Heirlooms, Flowers, & Heritage Breeds


There are multiple different ways to farm in regards to what each farm offers and the farming methods that are used, including endless combinations of what can be grown and raised on a farm. Ultimately each farm has to go in the direction they feel is right for them and what they want to offer the community. We have always been drawn to the more specialty & heirloom route as there are a lot of varieties we enjoy eating and sharing with others that are nearly impossible to find grown locally using sustainable or regenerative organic methods. There are also many common fruits and vegetables that can be found as an heirloom variety, full of flavor, which we enjoy growing and sharing for those who prefer simple classic vegetables as well. We have always had an appreciation for growing and providing things that aren't already available locally which is why we like heirloom varieties and heritage breeds so much.

We enjoy growing varieties from around the world and have had great success both in the fields and in our kitchen, preparing these varieties into delicious meals to be shared with family and friends. We want to be able to share the harvests, knowledge, and experience with others on how to grow, prepare, and preserve items from our farm to your table. From extending the harvest on flavorful hot peppers grown in climates that are very different than ours, to using those same peppers in authentic Thai dishes from my family heritage is one example of how we strive to connect our harvests with your own cooking and home preparation. We have multiple ways we want to help educate the community on self-sustainability and food independence. This means adapting our farming model to how we will execute and reach these goals in a way that works best for us and the farm, and how we can better serve our local community with specific products and services.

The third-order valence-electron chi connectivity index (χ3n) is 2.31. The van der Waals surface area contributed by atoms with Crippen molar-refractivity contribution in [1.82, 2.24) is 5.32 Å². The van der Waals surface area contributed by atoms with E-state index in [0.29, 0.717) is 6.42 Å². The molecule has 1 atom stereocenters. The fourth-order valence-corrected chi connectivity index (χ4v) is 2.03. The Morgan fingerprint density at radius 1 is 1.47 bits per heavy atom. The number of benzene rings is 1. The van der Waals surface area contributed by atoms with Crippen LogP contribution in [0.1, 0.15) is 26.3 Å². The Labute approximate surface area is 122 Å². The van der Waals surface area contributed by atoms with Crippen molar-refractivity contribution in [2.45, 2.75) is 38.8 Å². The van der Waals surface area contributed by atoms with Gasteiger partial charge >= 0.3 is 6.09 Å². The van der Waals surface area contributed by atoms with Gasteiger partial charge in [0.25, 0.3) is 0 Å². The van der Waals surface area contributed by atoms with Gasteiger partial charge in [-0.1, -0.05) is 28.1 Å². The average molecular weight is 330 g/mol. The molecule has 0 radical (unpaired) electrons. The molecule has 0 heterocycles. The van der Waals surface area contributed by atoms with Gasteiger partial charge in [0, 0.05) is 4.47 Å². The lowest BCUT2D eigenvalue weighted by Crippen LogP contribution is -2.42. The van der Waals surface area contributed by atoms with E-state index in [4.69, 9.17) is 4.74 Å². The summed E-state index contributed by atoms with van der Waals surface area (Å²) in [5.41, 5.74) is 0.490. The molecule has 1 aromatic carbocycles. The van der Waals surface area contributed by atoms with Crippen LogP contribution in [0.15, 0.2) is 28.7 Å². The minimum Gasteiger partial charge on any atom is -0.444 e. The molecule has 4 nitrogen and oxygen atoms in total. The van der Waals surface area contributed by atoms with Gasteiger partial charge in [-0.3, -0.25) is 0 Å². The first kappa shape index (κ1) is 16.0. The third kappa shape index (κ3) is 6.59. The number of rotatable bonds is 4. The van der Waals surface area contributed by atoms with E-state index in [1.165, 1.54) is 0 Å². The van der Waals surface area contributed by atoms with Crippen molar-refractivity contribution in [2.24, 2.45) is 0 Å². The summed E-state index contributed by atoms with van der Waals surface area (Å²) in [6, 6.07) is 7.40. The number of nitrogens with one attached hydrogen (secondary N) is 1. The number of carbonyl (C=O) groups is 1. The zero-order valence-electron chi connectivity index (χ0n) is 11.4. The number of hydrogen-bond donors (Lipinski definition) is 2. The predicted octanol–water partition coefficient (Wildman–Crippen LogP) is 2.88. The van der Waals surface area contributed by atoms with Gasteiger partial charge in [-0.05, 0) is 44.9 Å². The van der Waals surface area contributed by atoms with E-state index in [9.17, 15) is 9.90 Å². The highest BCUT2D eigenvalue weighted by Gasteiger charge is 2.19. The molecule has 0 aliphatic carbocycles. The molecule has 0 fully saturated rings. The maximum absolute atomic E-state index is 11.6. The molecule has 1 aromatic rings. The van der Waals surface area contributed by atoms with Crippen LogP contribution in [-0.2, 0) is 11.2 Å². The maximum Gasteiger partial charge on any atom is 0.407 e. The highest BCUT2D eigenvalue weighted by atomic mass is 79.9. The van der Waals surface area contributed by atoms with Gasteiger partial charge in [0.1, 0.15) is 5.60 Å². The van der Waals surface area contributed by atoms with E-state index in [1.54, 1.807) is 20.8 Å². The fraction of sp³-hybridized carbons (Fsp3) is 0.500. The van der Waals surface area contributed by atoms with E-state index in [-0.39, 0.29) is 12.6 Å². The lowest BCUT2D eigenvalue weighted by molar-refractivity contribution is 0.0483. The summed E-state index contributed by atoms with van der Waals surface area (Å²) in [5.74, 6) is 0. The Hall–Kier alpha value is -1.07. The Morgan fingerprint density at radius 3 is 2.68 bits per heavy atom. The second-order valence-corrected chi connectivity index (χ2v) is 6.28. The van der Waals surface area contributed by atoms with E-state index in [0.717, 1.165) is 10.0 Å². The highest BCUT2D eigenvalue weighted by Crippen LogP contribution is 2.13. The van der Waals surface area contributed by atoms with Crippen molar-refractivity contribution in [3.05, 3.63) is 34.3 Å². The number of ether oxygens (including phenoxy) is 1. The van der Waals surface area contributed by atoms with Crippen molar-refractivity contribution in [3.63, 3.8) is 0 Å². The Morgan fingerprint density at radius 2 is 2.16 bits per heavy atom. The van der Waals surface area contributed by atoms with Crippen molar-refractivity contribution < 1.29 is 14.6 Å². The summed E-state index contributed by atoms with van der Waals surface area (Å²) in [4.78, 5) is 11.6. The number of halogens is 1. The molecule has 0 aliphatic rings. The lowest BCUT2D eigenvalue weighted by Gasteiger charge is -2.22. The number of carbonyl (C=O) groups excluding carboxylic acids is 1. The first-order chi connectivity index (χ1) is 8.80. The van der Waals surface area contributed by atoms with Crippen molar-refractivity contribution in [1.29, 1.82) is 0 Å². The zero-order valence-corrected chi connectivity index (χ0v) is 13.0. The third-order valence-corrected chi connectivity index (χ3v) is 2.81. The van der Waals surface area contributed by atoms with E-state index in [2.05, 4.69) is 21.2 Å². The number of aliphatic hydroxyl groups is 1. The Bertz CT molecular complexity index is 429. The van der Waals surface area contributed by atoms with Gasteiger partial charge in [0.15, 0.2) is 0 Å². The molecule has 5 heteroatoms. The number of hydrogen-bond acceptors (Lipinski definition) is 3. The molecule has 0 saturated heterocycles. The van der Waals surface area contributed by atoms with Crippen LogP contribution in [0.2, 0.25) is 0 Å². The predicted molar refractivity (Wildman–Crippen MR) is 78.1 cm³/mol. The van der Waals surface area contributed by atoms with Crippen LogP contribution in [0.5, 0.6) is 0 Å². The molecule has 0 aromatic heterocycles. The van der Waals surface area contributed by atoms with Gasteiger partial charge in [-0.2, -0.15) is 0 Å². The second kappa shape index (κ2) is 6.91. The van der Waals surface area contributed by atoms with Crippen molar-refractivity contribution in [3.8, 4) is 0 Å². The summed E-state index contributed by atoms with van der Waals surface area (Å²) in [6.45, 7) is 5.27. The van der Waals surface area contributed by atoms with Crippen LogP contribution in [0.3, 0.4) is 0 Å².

Along with a passion for heirlooms and worldly flavors, comes a love for growing flowers that is rooted in family experience and history. My mom has been growing flowers for years, she is a well seasoned and experienced ornamental gardener. Her collection is saturated in both variety and beauty, having been a grower and collector of flowers since 1975, spanning over 43 years. One of our goals from the beginning was embedding and progressing that history onto our farm as well. To advance into the role of a farmer-florist, is something I have been looking forward to since transitioning onto this land we are now farming on. Collecting and growing a diverse selection of both common and hard to find annual + perennial varieties and native plants, along with focusing on greenhouse production and tropical varieties are all a part of our current and future plans.

Sam's grandfather was a chicken farmer in Massachusetts dating back decades as well, and that is a history we will continue to honor on our farm. Collectively we have already been raising heritage breed chickens for years, and will keep expanding our practices in this area along with our breed selection. This is an important aspect of our practices, as we have always been drawn to heritage breeds for the same reason we grow heirloom varieties. There aren't a large number of farms specifically focusing on preserving the diverse genetics of these historic breeds and we hope to increase the amount of heritage breeds available locally, along with providing education and awareness about the importance of all of these breeds. As a result of farms not focusing on raising and producing heritage breeds, some are at a risk of going extinct and some already have, many are on the critical, threatened, or endangered list. Heritage breeds are categorized by being slower growing, having natural foraging ability, mothering instincts, are more adaptable to various conditions and climate changes, have disease resistance, survival instincts, and are able to breed naturally. These breeds are a living part of our history and preserving their genetic diversity is important to the future of agriculture.